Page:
Marcin Bunsch

Marcin Bunsch

Code Mechanic at at Synthesis

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Twitter Analytics + Buffer = More Tweet Views

Ever since Twitter opened up their Analytics, I’ve probably been spending more time on it that I should admit to. It is a gold mine of information about how your tweets perform. As I was looking at the stats, I thought it would be fun to run an experiment on whether the Analytics data can tell me when to tweet.

Step 1: Gather Data

I was very interested in when was the best time to publish to be sure that most people see the tweet. What hours are best? What days of the week?

Unfortunately, Twitter Analytics gives a lot of information about particular tweets, but aggregate reports are missing. As Twitter exposes the ability to export your data into CSV, I decided to move in and hack it.

As I wanted to have everything in one place, I prepared a Chrome extension which introduces a new tab to Twitter where I could do all the hacking I need.

After loading and parsing the CSV via Papaparse and storing it in IndexedDB via PouchDB, I was ready to crunch the numbers.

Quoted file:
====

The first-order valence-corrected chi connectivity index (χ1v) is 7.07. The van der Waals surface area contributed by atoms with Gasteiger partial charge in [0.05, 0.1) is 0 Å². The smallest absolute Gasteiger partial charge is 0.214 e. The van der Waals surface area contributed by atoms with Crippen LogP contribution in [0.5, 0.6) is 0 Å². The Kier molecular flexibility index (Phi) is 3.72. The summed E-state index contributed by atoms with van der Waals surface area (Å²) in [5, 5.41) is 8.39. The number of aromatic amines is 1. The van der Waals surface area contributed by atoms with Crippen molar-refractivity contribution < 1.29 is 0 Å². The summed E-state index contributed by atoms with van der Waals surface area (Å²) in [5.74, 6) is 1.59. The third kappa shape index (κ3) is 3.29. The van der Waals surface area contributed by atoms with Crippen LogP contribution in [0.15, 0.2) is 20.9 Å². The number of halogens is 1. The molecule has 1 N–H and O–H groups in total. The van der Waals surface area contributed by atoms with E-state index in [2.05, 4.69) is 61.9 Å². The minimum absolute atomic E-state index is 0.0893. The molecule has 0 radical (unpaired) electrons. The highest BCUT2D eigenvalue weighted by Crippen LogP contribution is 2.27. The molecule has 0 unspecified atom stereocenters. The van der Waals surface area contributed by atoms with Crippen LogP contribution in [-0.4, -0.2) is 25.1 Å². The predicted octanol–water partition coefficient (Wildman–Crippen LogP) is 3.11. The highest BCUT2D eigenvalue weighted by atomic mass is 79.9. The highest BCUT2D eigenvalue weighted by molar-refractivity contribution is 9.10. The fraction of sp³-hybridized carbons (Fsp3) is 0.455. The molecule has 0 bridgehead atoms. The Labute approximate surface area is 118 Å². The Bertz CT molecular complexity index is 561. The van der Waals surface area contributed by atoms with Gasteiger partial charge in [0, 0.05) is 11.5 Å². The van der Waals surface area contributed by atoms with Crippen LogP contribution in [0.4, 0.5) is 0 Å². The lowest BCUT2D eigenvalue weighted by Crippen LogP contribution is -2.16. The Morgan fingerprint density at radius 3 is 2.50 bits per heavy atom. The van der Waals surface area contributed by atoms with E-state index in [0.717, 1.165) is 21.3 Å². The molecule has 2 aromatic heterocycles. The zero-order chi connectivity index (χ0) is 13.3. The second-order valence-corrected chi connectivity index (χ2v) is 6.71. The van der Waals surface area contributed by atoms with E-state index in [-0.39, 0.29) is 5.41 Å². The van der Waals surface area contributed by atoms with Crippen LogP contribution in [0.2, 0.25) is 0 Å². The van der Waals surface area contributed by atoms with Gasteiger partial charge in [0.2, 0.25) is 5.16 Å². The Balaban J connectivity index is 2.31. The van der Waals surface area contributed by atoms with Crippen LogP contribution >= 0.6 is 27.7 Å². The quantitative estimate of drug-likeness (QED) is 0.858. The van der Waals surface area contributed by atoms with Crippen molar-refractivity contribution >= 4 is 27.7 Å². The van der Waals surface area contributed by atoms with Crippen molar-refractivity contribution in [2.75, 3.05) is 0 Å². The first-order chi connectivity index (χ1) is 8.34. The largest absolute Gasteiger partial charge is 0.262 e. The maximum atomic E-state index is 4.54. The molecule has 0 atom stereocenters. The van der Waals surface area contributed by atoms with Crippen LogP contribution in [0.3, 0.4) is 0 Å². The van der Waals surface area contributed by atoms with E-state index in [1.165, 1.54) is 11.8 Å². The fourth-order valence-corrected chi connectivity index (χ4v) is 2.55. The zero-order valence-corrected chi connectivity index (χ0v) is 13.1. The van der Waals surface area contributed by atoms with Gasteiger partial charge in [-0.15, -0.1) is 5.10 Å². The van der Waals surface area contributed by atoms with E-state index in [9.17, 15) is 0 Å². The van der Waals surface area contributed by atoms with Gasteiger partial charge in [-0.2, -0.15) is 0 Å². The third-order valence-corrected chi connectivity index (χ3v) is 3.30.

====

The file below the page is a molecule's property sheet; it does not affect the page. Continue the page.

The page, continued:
Here’s how the Week Analysis report ended up looking:

Week Analysis report

The design is lacking, but it visualizes data well. By looking at it, I concluded that I’m getting best results in the morning (9:00 AM), before lunch (11:00-12:00) and then around 4 PM.

Of course, this was error-prone:

I did end up with some pointers though, so it was worth to test this hypothesis.

Step 2: Prepare Strategy

My strategy was simple: instead of posting when I feel like it, I would post at specific hours defined by the results of the Week Analysis. I wasn’t going to do it manually - in order to schedule tweets, I’ve decided to use Buffer, which is absolutely phenomenal. It allows me to specify a schedule and then drop my tweets into the buffer to be posted at the next available slot. The Chrome extension makes for simple adding from web. The iOS app is a bit wobbly, but gets the job done nicely. And the cream of the crop are suggestions, which are hand-picked. All-in-all, great choice for content management.

Here’s a screenshot of my schedule.

Buffer Schedule

Step 3: Profit

I signed up for Twitter Analytics around a month ago and I’ve been running this strategy for the last 10 days. Here’s a screenshot of my Impressions timeline:

Impressions timeline

The timeframe is short, but you can already see an increase in impressions.


Although the experiment was about the schedule, it had effects in multiple areas which contributed to the jump of impressions

All in all, I’m happy to say the experiment was a success and it proved that thinking strategically about Twitter is not limited to large brands, but has great benefits to anyone applying it.